Has the problematic development of Torchlight III affected its Switch version?
Type: Singleplayer, Multiplayer
Genre: RPG, Action
Developer: Echtra Inc.
Publisher: Perfect World Entertainment
Release date: 22 Oct, 2020
Torchlight 3 is the third installment of the Torchlight series: an aRPG title that abandoned the complex gameplay of the second chapter in favour of more linear builds, making unhappy the most die-hard fans of the genre. The original PC version have already been review by Fnord, and you can find it here. This review will focus on the Switch version of the game, the quality of the port and the pros and cons of playing in handheld or docked mode!
A World in Movement
My favourite gaming mode when playing with the Nintendo Switch is hands-down the handheld one, thus it is also the mode I used more when playing Torchlight 3. The title behaves very well in this mode, with a few reservations: the possibility to play an aRPG in mobility is awesome (even if these times don’t need too much mobility) and I really enjoyed the possibility of playing the game in quick, short sessions thanks to the console’s standby capabilities. This make for a title that can be picked up, played even for a couple of minutes, and then put down, with the possibility of resuming the session later. Having this possibility, unlike other similar games where you need to reach checkpoints, is great for a game that can also be played for hours-long sessions without boring the player.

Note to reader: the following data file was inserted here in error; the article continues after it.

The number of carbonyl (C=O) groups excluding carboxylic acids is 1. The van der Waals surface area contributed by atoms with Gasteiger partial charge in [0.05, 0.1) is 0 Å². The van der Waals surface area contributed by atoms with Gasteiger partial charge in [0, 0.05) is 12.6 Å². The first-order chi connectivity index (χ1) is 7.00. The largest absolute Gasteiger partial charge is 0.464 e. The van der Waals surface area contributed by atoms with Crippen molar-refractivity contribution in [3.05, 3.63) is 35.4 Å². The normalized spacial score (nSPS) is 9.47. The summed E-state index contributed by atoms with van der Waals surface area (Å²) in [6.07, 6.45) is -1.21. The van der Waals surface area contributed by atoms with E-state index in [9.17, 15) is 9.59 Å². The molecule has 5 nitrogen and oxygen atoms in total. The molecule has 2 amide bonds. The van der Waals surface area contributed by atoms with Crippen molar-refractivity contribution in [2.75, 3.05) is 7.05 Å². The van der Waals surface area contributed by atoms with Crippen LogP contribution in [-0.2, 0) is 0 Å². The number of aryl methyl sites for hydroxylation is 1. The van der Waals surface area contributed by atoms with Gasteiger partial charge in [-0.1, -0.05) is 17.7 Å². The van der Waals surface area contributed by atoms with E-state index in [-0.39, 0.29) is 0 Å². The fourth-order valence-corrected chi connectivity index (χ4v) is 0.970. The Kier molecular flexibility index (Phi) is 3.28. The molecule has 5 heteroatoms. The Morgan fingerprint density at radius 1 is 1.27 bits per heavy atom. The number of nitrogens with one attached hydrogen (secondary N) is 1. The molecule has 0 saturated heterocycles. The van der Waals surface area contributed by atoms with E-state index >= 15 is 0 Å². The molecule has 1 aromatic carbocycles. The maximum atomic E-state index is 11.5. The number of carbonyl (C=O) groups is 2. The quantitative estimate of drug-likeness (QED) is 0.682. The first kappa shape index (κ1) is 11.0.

Isn’t the handheld more the perfect way of playing the title then? Well, not at all: while surely enjoyable, it also has some caveats. The first one is caused by the small screen on which the game is showed: playing for prolonged times on handheld mode can be in fact tiring, as the game features many small writings, enemies and game objects. During particularly tense combats it is easy to lose sight of some enemies’ positions, or sometimes even the direction your character is facing. The latter is luckily easily adjustable as it is tied to the left analog stick, but it can be annoying at times. The second problem of the handheld mode is a fluctuating framerate that tends to show some uncertainties, again, in the most screen-filling situations. Nothing tragic though and, after just the time for you to notice it, the framerate is back to a steady value.
From Big Screens Come Big Responsibilities
Unfortunately, similarly to other Nintendo Switch titles, the docked mode eliminates the problem of having small objects on screen… but adds the problem of having big ones! The main complaint I have with this title (but also others) dock mode of play is that it really shows the lack of an anti-aliasing solution and textures with really poor definition on bigger objects, to the level that some enemies tend to have blurry edges.
The framerate isn’t perfect either: while more steady than the handheld mode, it still has some moments when it dips noticeably. Although not really problematic, I was expecting some more from this mode and seeing the result made me play almost the entirety of the game with the console between my hands.
Torchlight 3’s Switch port is a hit and miss. If you planned to play the game in handheld mode, like the majority of Nintendo Switch owners, you’ll find yourself with a fun aRPG with some minor technical problems that really won’t affect your gameplay. If you planned to play the game in docked mode, however, consider your choice carefully before buying the game, as the aliasing and the low-res textures can be quite unappealing to see, especially at the end of 2020.